“The flower market held a unique fascination for me,” says Magee, recounting his process of ideation for the mural. “Observing how it operated and functioned was truly captivating. In this bustling market, everything must be sold rapidly as the sales predominantly take place on the streets. There’s a fascinating daily cycle that unfolds, starting with the early-morning arrival of flowers in the warehouse area, their distribution to vendors and artisans crafting intricate necklaces. It’s almost like witnessing a constantly evolving life cycle, where everything is in perpetual motion.”

Dadar Flower Market is more of an entity and contains multitudes of stories and lived experiences, something Fintan Magee has aptly realised and captured through his artwork. There’s a fascinating daily cycle that unfolds, starting with the early-morning arrival of flowers in the warehouse area, their distribution to vendors and artisans crafting intricate necklaces. It’s almost like witnessing a constantly evolving life cycle, where everything is in perpetual motion. “I couldn’t help but be drawn to the beauty of it all—the way this dynamic system functioned within the urban fabric.”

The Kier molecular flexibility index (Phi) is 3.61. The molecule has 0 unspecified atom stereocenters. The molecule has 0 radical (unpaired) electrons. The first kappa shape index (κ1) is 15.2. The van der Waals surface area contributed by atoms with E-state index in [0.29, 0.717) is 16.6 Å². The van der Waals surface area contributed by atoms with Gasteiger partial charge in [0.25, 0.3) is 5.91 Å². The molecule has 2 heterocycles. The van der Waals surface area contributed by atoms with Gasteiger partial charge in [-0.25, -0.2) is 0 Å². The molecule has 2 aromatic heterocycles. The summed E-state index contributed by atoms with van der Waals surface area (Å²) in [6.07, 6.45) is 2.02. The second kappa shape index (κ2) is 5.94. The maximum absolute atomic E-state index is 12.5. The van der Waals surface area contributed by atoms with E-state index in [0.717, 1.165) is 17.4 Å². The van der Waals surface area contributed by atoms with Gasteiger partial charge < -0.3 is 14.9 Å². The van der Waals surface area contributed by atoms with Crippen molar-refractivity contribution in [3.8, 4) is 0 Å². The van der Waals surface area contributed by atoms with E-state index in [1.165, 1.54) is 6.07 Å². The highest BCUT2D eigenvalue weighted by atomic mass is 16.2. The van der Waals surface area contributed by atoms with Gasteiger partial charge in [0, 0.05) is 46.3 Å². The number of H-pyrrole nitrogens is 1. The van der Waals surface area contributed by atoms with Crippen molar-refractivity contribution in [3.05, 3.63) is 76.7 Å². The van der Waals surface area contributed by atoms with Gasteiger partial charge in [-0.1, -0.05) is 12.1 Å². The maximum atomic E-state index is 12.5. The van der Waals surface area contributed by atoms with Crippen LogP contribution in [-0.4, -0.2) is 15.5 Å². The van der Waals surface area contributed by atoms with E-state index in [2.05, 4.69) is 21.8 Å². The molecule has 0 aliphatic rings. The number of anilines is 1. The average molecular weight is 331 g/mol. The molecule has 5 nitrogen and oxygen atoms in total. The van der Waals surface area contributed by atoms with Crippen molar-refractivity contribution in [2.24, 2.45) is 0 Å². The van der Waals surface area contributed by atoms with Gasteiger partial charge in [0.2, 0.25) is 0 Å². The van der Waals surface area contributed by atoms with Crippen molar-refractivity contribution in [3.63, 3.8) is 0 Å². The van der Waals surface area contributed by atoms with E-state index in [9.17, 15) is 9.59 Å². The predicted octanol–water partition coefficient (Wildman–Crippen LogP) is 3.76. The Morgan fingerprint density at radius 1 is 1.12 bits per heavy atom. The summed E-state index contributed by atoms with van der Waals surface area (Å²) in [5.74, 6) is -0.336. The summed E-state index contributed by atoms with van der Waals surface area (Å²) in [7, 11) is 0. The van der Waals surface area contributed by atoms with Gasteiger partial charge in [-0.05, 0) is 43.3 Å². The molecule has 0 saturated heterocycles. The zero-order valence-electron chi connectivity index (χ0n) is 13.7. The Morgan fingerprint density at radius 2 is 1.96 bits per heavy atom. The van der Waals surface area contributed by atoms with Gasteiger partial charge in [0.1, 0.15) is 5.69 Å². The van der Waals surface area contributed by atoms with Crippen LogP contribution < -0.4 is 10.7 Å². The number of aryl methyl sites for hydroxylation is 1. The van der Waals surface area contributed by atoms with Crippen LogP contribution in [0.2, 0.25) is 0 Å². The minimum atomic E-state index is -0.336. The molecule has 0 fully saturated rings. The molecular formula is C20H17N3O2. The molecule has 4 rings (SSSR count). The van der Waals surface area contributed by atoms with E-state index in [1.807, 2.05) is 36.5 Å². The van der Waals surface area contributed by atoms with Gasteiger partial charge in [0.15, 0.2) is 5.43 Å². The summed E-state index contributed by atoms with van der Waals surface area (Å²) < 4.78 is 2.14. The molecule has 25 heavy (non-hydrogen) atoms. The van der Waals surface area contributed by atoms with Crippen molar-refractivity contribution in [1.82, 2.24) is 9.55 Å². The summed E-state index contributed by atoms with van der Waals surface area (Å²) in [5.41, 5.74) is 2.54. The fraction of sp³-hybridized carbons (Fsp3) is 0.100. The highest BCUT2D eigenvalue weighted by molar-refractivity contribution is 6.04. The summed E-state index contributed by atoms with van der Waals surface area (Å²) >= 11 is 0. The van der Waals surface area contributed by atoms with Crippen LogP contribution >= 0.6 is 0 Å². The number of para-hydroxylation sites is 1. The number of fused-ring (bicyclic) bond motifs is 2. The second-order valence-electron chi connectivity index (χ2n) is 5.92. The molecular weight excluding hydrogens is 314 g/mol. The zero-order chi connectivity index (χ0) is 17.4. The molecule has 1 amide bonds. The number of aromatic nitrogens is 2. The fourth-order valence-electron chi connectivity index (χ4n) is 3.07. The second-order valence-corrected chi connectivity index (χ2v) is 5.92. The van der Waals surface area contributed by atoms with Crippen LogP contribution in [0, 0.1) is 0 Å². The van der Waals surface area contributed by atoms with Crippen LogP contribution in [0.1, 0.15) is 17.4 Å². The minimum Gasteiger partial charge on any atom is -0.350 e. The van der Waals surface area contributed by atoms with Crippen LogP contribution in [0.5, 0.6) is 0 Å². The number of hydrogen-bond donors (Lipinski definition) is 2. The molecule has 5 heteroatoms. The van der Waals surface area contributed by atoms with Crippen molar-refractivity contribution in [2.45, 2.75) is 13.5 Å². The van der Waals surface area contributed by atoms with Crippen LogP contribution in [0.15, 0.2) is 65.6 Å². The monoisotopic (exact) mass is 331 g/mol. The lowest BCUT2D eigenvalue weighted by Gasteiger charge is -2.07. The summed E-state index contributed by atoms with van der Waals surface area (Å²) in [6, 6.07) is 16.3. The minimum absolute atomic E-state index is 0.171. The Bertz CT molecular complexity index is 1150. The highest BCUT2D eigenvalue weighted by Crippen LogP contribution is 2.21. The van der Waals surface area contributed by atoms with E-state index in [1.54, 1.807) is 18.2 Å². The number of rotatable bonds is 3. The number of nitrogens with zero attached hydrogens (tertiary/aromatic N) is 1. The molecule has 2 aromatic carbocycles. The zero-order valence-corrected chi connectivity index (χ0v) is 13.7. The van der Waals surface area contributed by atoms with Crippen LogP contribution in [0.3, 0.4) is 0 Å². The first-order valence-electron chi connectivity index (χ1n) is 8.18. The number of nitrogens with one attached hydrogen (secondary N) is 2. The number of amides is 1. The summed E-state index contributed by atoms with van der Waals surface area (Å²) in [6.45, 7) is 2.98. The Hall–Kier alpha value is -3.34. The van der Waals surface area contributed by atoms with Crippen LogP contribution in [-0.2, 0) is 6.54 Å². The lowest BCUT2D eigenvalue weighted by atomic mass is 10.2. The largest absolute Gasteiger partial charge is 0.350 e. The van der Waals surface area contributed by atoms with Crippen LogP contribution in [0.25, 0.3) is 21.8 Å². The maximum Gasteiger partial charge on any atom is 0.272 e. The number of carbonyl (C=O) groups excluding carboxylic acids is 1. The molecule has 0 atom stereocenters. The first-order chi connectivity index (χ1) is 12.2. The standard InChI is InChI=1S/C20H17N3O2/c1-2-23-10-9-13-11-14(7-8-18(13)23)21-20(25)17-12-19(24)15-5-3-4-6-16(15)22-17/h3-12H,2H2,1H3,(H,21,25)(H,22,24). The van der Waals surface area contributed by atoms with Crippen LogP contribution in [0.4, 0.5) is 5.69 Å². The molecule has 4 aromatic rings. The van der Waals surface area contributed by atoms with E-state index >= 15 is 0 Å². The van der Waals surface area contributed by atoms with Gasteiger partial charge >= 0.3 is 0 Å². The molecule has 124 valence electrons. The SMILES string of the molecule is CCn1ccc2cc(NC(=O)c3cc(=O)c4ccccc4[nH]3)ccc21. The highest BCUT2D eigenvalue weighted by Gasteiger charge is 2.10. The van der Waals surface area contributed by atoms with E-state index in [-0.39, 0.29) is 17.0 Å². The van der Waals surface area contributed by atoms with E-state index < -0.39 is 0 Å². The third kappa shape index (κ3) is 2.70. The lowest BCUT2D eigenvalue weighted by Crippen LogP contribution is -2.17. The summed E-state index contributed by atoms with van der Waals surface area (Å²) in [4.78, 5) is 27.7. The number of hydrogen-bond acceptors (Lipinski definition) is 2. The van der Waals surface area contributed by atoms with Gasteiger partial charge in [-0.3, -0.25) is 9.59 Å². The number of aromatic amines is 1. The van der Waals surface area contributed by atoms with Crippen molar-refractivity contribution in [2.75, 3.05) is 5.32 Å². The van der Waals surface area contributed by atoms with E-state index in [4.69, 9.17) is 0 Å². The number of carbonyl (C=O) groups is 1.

Fintan’s imagery not only evokes a profound sense of nostalgia but also roots itself firmly in the present, embodying the enduring resilience of flower vendors who persist amidst the urban landscape’s concrete expanses. This understated imagery invites viewers to pause and reflect upon the harsh environmental realities that it confronts.

During the process of ideation and ultimately painting the mural, Fintan grew close to the locals around the flower market and celebrated Diwali and Holi with the locals. “One gentleman handed me a rupee note during my time there and instructed me to hold onto it, emphasising its significance in the vicinity of India. So I still have that little note in my studio. I can’t remember how much it was, perhaps 10 rupees 100 rupees. For me, the essence of the experience lay in the interactions with people. It wasn’t solely limited to those at the flower market but extended to the individuals inhabiting the building as well,” Fintan recounts fondly.